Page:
The Problems of Philosophy

Front Cover
Cosimo, Inc., 2007 - Philosophy - 128 pages
8 Reviews
One of his great works, and a must-read for any student of philosophy, The Problems of Philosophy was written in 1912 as an introduction to Russell's thought. As an empiricist, Russell starts at the beginning with this question: Is there any knowledge in the world that is so certain that no reasonable man could doubt it? This, according to Russell, is where the work of philosophy begins. He covers topics such as reality, the nature of matter, inductive reasoning, truth, and the limits of philosophical knowledge. As one of the greatest minds in Western philosophy, Russell's thoughts are profoundly informative and provocative and suitable for anyone wishing to expand his mind. British philosopher and mathematician BERTRAND ARTHUR WILLIAM RUSSELL (1872-1970) won the Nobel Prize for Literature in 1950. Among his many works are Why I Am Not a Christian (1927), Power: A New Social Analysis (1938), and My Philosophical Development (1959).
 

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LibraryThing Review

User Review  - Priory - LibraryThing

This classic work, first published in 1912, has never been supplanted as an approachable introduction to the theory of philosophical enquiry. It gives Russell's views on such subjects as the ... Read full review

LibraryThing Review

User Review  - MarcusBastos - LibraryThing

Russel confines himself in epistemology. He discuss the problem of knowledge and the conditions by with it can be achieved. The concept of truth is examined, with emphasis in the realist position ... Read full review

Contents

Appearance and Reality
1
The Existence of Matter
9
The Nature of Matter
17
IV Idealism
24
Knowledge by Acquaintance and Knowledge
30
by Description
31
On induction
41
On Our Knowledge of General Principles
49
On Our Knowledge of Universals
73
On Intuitive Knowledge
80
Truth and Falsehood
86
Knowledge Error and Probable Opinion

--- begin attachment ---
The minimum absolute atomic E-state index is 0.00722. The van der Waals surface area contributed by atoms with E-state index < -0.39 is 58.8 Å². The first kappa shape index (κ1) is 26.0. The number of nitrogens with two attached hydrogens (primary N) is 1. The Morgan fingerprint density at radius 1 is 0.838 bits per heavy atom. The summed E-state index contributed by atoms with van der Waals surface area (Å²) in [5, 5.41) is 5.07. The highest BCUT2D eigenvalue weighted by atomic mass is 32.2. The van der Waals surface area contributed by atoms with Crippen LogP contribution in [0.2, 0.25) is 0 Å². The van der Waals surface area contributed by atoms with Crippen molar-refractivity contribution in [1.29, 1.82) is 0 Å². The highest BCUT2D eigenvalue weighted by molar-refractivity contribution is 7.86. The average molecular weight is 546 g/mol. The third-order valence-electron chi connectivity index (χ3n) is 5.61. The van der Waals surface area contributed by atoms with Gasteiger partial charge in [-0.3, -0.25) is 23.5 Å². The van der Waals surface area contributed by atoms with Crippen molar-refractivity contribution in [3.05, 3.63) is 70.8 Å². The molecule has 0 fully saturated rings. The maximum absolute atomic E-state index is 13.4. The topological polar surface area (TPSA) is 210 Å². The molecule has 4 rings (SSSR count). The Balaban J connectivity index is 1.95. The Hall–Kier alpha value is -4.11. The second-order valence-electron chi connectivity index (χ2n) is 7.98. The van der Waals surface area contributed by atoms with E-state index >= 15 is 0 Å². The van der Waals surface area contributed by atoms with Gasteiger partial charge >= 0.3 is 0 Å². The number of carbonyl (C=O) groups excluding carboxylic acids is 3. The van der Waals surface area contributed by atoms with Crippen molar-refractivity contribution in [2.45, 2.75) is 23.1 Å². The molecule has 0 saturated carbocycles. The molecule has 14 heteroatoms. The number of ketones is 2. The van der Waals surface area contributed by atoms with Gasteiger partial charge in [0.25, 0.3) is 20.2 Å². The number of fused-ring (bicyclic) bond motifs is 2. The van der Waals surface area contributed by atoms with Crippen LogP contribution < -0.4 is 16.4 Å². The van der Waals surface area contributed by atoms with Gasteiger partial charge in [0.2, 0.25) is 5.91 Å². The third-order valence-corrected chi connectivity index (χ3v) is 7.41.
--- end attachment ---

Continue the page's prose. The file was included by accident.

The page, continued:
95
The Limits of Philosophical Knowledge
103
XV The Value of Philosophy
111
Bibliographical Note
118
Index
119

How A PRIORI Knowledge is Possible
58
The World of Universals
65

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Semantics
John I. Saeed
No preview available - 2003
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About the author (2007)

Bertrand Arthur William Russell (1872-1970) was a British philosopher, logician, essayist and social critic. He was best known for his work in mathematical logic and analytic philosophy. Together with G.E. Moore, Russell is generally recognized as one of the main founders of modern analytic philosophy. Together with Kurt Gödel, he is regularly credited with being one of the most important logicians of the twentieth century. Over the course of a long career, Russell also made contributions to a broad range of subjects, including the history of ideas, ethics, political and educational theory, and religious studies. General readers have benefited from his many popular writings on a wide variety of topics. After a life marked by controversy--including dismissals from both Trinity College, Cambridge, and City College, New York--Russell was awarded the Order of Merit in 1949 and the Nobel Prize for Literature in 1950. Noted also for his many spirited anti-nuclear protests and for his campaign against western involvement in the Vietnam War, Russell remained a prominent public figure until his death at the age of 97.

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